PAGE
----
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Promoting parental involvement in schools: Evidence from Mexico

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Valladolid, Mexico -Young girls in school uniform walking home after school hours. © Kertu/Shutterstock Valladolid, Mexico -Young girls in school uniform walking home after school hours. © Kertu/Shutterstock

Low-cost, group-based information interventions can increase parental engagement in school, change parents’ behaviour at home, and improve children’s behaviour in school.

Parents play an important role in their children’s educational experiences and outcomes. But parents often face challenges when supporting their children through school. For example, schools often assume that parents are familiar with how to engage with teachers and school administrators. This assumption can lead to systematic exclusion of low-income, culturally, and linguistically diverse parents from advocating for their children’s needs and accessing school resources (Lee & Bowen 2006). To overcome the challenges that parents face, parental involvement programmes (also known as family engagement programmes) aim to improve school-and-parent communication to support children’s overall learning environment. 

Experimental strategies to promote parental involvement in Mexico

In a new working paper (Barrera-Osorio et al. 2020), we study the effects of parental involvement programmes implemented at scale by the national government of Mexico. This is an important feature because studies from efficacy field trials do not always yield similar results when implemented at scale (Banerjee et al. 2017). The scaling up was made possible by delivering the programmes to parents through parent associations, an established group that exists in all public schools in Mexico. 

We analyse data from two randomised controlled trials conducted across 430 public schools and over 17,500 students in Mexico. These schools have large indigenous populations that have faced a long history of discrimination. In this setting, parental involvement programmes hold particularly great promise for improving school-and-parent relationships.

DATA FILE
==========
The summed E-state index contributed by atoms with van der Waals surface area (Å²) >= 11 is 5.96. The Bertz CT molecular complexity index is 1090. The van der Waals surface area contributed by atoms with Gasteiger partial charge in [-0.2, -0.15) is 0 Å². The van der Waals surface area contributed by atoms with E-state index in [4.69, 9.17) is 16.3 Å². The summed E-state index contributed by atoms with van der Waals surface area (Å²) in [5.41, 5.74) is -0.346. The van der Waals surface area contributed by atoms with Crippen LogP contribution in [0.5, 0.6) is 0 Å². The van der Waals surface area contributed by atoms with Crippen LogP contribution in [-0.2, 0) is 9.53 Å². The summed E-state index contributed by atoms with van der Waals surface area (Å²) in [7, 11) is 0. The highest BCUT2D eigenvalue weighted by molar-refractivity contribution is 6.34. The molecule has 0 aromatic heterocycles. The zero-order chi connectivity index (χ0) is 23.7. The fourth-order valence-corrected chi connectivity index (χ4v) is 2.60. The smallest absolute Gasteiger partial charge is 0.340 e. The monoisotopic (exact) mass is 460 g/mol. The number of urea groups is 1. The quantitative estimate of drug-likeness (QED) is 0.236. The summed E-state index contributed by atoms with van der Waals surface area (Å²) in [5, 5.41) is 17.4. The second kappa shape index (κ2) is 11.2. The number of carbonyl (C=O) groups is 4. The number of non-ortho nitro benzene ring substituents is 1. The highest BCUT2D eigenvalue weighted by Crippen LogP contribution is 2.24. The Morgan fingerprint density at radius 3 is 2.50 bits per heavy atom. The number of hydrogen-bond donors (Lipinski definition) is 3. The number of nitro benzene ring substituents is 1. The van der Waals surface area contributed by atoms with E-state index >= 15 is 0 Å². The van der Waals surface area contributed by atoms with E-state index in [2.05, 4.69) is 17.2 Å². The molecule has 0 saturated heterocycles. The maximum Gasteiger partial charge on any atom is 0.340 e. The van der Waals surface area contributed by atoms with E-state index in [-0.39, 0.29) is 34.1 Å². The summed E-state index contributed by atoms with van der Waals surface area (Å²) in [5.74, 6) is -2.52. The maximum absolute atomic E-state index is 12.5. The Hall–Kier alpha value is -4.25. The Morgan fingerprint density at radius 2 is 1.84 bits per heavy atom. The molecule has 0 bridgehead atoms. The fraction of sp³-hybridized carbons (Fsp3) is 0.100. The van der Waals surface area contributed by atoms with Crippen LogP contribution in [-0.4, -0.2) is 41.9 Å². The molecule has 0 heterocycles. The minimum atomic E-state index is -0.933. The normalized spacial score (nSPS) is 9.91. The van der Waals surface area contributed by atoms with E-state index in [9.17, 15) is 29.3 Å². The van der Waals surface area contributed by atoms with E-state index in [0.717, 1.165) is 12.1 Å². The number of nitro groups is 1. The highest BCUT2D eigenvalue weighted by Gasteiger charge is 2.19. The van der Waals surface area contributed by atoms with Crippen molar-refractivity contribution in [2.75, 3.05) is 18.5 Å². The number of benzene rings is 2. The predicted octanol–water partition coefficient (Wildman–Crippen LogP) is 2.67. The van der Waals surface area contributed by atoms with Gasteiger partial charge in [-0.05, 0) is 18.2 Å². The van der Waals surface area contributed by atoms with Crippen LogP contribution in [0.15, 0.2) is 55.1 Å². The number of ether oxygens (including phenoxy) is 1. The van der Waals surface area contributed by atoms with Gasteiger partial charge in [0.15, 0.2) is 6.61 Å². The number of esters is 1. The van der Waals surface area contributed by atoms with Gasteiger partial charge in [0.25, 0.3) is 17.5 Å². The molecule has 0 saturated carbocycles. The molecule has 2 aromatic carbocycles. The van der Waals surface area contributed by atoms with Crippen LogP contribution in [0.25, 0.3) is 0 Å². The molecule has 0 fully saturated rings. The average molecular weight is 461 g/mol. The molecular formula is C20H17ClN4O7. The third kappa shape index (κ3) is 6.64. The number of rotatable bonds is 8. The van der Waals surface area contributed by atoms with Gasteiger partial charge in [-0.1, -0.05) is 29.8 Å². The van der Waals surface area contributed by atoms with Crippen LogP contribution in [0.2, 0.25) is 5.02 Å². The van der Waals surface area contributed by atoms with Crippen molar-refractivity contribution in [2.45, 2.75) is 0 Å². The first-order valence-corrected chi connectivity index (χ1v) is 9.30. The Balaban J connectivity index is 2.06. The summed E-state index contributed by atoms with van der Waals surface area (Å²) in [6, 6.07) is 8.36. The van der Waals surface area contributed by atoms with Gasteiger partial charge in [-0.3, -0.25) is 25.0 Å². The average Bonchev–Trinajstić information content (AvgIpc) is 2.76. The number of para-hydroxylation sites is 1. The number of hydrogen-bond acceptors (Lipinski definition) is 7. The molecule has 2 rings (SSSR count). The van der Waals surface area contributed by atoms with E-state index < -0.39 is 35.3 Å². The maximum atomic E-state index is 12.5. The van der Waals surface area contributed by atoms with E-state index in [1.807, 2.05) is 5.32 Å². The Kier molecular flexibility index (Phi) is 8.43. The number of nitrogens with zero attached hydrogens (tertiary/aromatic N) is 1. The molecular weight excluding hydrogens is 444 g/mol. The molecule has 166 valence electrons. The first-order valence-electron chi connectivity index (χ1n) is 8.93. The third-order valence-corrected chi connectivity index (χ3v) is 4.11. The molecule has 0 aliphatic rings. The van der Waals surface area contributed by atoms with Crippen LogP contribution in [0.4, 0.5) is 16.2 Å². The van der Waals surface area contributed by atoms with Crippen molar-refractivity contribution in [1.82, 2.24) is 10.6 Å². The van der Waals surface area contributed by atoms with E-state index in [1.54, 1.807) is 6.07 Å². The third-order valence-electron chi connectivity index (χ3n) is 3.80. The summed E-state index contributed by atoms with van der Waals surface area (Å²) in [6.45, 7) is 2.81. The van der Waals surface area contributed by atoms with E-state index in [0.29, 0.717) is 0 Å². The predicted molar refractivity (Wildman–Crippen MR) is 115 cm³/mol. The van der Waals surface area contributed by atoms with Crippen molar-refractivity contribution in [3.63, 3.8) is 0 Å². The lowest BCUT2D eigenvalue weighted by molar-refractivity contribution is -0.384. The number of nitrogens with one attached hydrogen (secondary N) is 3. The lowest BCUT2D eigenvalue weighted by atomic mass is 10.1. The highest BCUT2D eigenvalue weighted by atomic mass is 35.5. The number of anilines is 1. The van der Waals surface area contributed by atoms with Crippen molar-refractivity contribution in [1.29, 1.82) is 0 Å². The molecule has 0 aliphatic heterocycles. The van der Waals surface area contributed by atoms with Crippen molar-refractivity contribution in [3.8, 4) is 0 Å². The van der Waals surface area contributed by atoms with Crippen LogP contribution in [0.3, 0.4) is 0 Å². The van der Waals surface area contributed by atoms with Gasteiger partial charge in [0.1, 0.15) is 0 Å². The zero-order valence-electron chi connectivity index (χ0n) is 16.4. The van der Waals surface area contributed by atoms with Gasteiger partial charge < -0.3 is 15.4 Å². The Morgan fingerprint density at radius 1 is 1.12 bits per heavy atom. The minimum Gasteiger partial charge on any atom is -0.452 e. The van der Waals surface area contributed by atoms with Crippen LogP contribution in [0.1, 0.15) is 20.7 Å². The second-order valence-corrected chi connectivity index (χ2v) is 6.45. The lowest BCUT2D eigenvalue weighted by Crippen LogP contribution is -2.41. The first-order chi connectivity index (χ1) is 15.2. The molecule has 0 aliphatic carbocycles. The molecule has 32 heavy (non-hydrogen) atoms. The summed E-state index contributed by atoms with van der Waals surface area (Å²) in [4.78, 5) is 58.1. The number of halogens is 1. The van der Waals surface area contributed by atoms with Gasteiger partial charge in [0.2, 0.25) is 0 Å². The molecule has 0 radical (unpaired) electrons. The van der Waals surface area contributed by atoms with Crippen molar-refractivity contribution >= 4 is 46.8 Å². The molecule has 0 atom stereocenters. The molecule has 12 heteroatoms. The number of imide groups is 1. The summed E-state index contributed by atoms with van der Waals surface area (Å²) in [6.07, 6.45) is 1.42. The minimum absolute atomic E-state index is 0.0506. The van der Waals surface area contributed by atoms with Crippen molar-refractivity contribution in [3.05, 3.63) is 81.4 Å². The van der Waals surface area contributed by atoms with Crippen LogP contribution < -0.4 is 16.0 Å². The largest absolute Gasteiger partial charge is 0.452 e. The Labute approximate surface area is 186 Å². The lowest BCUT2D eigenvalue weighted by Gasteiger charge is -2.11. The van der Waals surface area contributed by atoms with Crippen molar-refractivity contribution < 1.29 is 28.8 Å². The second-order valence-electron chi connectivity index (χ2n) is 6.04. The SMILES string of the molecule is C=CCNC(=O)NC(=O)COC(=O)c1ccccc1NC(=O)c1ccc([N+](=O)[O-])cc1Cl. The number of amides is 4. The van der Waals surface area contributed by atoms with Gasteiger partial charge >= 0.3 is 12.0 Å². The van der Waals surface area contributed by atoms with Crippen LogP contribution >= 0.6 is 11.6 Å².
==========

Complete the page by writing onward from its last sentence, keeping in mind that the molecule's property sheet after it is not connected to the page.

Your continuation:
We evaluate two types of parental involvement programmes. In the information intervention, parents attended group sessions where they were informed about children’s developmental milestones and ways to become involved in their children’s education. In the grant intervention, parent associations received a grant to use towards improving schools. The grant amount was modest, covering about 83% of the out-of-pocket educational costs spent by parents in our study setting. To examine how these grants affect parental involvement at the extensive and intensive margins, we examine the effects of providing a single dose of the grant (single grant) as well as the effect of doubling the grant amount (double grant).   

Programme effects on parents and children

  • Providing parent groups with information about how they can support their children’s education increased parental involvement in schools, changed parenting behaviour at home, and reduced children’s disciplinary action in school. The information intervention increased regular meetings between parents and teachers to discuss student performance. At home, parents that received the information intervention were significantly more likely to be aware of their children’s school assignments and to help their children with homework. Children whose parents received the information intervention were less likely to face disciplinary action in schools.
  • Providing parent associations with single grants had no effects on parenting behaviour or children’s educational outcomes. Parent associations that received the single grant amount did not significantly change the behaviour of parents or their children. As the grant amount was quite modest, parent associations were not able to make meaningful changes in schools from the single dose of grant money.
  • Doubling the grant amount in parent associations had a temporary effect on parental involvement in schools. The additional money provided to parent associations in the double grant intervention gave parents a temporary “seat at the table” with respect to school decision-making processes. However, the effects only lasted for one year. The double grant did not affect parenting behaviour at home or children’s educational outcomes.